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> Following the argument that the rubber components in the suspension distort
> when the car is loaded, car A will have a different alignment when driven,
> whereas any change in the alignment of car B will be much smaller, perhaps
> very close to no change.
> Could this be why car A doesn't bite but car B does?
> May be there are valid reasons behind the Audi specifications after all. Of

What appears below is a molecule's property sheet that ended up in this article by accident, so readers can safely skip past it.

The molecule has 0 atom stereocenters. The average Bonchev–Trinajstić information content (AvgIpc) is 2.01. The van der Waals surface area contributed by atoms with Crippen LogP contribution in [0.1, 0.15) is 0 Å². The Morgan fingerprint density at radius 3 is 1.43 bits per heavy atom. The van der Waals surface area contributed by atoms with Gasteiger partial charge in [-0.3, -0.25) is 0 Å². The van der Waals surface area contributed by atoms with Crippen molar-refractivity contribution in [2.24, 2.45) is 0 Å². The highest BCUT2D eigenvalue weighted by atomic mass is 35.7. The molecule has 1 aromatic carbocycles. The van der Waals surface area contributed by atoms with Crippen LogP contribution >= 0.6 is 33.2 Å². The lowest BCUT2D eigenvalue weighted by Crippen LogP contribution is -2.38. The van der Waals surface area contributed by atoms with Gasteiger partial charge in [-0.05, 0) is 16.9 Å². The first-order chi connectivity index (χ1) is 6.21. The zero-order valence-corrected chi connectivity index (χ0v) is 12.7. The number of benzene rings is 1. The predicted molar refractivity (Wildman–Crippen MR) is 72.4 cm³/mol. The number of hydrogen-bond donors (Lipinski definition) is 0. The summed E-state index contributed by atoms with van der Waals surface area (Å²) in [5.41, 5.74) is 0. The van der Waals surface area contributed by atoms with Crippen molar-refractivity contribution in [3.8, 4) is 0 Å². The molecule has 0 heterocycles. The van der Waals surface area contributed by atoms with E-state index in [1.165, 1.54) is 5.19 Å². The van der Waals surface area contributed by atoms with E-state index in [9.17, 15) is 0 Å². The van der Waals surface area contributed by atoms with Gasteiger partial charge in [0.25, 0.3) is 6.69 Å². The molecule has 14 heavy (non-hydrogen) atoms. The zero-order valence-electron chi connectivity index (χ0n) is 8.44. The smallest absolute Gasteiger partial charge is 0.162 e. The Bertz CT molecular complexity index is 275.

> course the one thing that we can't do is to drive car A without adding a
> drivers weight and see if it bites - telekinesis anybody?
Unfortunately, Audi has no way of knowing what the final alignment will be
when their method is used -- like I said, if the car is aligned in unladen
form, then a 110-pound driver gets a different alignment than a 240-pound
driver -- and it seems very unlikely (to me, anyway) that adding a random
variable to the equation would solve a problem instead of creating one.